These days I am more into creating backend projects which include microservices.But if anyone wants to test these services one needs postman or do the old classic way of curl command.

Both do the job brilliantly but what if I wanted some user who doesn’t want to install postman or use curl and still wants to test my live APIs thru the browser? I came across this swagger open API specification and this is a really handy tool!

In layman’s terms, Swagger OpenAPI specification provides API documentation for REST APIs. An OpenAPI file allows you to describe all the APIs within the project and even lets you try out the APIs!

Available endpoints can be /projectApi and all operations on each endpoint which can GET /getProjectApi , POST /insertProjectApi , DELETE /deleteProjectApi .

Also, integration of swagger open API is pretty painless in spring boot and it lets users try out the APIs within the browser without any installation of any software from the user (sounds pretty convenient and sweet to me)

In this post, I will describe how I integrated swagger open API in Spring boot project.First you need a spring boot project having basic dependcies using Spring Initializr or you could use this project used in the example here

First add the springdoc-openapi-ui dependency to pom.xml:


Then run the application and check the below url to check open api specification


You should be able to see something like this You can also add a custom path by adding entry in file


Check http://localhost:8080/swagger for web UI.To show you in this example we have a following apis in the controller

package com.TestDocker.BooksDocker.Controllers;

import java.util.List;

import org.springframework.beans.factory.annotation.Autowired;
import org.springframework.http.HttpStatus;
import org.springframework.web.bind.annotation.GetMapping;
import org.springframework.web.bind.annotation.PathVariable;
import org.springframework.web.bind.annotation.PostMapping;
import org.springframework.web.bind.annotation.RequestBody;
import org.springframework.web.bind.annotation.RestController;
import org.springframework.web.server.ResponseStatusException;

import com.TestDocker.BooksDocker.Models.Book;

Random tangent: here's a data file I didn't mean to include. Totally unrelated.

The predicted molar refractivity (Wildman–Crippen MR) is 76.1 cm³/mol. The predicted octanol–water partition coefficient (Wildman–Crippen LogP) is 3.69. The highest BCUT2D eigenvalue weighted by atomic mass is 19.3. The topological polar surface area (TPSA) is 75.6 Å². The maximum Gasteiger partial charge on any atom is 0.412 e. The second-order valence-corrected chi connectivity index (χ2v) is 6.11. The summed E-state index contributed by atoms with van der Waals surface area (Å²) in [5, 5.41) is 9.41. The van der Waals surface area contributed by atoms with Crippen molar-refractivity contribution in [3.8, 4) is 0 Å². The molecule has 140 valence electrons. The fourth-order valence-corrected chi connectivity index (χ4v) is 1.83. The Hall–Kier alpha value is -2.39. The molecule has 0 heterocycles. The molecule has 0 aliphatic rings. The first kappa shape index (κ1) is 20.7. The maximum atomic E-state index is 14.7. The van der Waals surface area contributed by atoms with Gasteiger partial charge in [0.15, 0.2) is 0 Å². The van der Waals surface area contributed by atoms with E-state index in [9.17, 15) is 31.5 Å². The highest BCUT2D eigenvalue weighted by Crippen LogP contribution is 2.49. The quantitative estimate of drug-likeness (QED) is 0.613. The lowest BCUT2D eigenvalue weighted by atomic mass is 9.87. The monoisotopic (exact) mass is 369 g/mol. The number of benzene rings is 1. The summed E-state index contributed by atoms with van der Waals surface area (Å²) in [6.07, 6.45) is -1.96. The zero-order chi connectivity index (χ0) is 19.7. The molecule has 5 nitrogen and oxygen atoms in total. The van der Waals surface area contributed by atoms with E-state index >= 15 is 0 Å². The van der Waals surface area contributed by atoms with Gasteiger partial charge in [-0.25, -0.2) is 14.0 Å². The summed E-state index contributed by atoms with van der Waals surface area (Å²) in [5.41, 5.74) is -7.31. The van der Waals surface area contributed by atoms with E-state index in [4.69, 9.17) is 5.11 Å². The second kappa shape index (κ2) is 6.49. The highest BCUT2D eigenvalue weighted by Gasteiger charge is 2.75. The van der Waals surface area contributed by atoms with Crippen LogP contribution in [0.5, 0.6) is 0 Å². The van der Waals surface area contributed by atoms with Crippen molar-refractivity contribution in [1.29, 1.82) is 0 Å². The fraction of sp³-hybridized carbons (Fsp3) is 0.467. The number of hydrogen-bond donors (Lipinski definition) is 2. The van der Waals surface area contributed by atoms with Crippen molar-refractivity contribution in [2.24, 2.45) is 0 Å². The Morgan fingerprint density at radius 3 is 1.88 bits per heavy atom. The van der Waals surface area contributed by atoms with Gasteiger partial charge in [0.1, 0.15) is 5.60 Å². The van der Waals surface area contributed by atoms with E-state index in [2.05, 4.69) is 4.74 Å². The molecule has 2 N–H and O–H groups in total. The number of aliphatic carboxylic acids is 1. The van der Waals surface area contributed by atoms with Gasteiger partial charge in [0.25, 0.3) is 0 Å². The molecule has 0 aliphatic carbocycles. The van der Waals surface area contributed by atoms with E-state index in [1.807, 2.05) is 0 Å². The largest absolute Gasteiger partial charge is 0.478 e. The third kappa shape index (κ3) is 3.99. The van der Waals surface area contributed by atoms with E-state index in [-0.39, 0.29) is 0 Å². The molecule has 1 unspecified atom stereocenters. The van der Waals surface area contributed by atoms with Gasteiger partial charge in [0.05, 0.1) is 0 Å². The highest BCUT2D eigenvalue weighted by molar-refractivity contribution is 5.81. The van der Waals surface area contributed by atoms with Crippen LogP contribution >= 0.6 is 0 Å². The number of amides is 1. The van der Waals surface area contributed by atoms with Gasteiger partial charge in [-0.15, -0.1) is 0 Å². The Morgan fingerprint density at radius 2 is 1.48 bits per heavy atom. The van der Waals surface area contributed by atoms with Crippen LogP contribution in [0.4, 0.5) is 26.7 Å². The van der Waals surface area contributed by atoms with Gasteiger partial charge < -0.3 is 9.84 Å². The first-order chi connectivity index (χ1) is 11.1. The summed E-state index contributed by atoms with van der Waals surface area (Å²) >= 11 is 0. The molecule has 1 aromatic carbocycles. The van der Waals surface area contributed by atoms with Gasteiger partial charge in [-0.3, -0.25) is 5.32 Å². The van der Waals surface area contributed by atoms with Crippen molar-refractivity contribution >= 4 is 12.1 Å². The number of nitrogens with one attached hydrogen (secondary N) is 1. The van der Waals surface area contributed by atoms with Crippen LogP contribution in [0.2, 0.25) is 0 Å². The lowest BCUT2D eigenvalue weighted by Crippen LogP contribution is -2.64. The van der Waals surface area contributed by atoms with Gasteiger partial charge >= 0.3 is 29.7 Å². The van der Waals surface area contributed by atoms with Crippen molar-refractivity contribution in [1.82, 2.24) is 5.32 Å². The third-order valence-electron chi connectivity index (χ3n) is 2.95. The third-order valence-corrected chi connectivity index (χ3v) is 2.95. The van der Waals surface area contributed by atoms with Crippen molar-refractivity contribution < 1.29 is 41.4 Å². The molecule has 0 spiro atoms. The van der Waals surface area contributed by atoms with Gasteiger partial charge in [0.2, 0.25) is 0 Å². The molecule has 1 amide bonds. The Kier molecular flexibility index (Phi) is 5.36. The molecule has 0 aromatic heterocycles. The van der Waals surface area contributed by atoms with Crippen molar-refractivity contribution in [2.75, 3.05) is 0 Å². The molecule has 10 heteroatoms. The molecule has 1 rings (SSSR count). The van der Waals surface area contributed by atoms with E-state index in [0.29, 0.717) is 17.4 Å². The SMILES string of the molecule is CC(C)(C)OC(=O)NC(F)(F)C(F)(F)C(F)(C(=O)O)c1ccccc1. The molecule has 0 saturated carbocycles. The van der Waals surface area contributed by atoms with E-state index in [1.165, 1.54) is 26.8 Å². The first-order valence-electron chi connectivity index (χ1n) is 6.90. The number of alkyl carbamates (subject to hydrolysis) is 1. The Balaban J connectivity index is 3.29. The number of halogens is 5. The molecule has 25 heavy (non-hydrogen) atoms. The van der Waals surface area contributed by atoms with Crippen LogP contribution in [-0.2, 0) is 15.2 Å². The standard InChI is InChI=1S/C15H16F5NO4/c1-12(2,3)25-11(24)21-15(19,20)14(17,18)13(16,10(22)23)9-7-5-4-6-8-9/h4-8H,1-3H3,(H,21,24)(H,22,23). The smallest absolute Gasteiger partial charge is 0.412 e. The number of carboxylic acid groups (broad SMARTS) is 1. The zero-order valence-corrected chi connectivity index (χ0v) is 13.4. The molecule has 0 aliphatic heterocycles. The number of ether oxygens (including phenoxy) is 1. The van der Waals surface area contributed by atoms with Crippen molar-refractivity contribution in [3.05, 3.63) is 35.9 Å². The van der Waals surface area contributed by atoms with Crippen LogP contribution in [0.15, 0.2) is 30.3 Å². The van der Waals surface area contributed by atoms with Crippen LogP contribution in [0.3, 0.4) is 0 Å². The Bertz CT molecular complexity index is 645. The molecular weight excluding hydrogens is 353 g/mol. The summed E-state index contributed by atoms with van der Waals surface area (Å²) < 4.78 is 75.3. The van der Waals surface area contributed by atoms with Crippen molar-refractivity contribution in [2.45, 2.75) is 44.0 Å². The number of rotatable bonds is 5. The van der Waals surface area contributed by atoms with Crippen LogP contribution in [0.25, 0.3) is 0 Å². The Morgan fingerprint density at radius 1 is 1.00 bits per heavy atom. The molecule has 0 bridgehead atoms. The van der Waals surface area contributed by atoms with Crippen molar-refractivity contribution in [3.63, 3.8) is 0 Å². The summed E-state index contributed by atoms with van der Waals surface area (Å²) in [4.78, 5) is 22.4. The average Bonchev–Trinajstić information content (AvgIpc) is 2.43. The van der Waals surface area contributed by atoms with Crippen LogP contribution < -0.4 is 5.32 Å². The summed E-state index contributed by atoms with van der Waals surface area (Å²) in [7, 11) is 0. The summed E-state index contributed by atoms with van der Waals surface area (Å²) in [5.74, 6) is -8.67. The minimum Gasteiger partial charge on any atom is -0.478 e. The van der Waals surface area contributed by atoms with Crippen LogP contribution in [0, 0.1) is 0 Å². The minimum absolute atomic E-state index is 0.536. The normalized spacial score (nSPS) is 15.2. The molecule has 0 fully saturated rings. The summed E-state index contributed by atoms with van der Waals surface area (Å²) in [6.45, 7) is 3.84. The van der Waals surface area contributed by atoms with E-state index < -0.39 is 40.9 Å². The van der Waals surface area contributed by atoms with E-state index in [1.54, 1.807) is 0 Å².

import com.TestDocker.BooksDocker.Repository.BookRepository;

public class MainController {
      public BookRepository bookRepository;

      public String test() {
	      return new String("Working from DOcker Bopoks proj ");
      public List<Book> fetchAllBooks() {
	      List<Book> books;
	      try {
		      books = bookRepository.findAll();

	      } catch (Exception ex) {
		      throw new ResponseStatusException(HttpStatus.INTERNAL_SERVER_ERROR, "Error occured in fetchAllBooks", ex);

	      return books;

      public Book fetchBookfromID(@PathVariable("bookID") Long bookID) {
	      Book book;
	      try {
		      book = bookRepository.getById(bookID);

	      } catch (Exception ex) {
		      throw new ResponseStatusException(HttpStatus.INTERNAL_SERVER_ERROR, "Error Occured in fetchBookfromID", ex);

	      return book;

      public List<Book> searchBookByTitle(@PathVariable("title") String title) {
	      List<Book> books;
	      try {
		      books = bookRepository.fuzzySearchByTitle(title);

	      } catch (Exception ex) {
		      throw new ResponseStatusException(HttpStatus.INTERNAL_SERVER_ERROR, "Error Occured in searchBookByTitle", ex);
	      return books;

      public String insertBooks(@RequestBody List<Book> books) {

	      for (Book b : books) {
		      Book b1 =;
		      if (b1 == null)
			      return "Book object is null";
	      return null;

So the swagger ui look something like this. Also json docs will be available at http://localhost:8080/api springdoc.swagger-ui.operationsSorter=method sorts the API paths in order of their HTTP methods. You can try and test the apis from web ui too.It also shows schema information! Overall this is a much convenient way of setting up documentation for your apis which can be handy in some situations.

That’s all folks!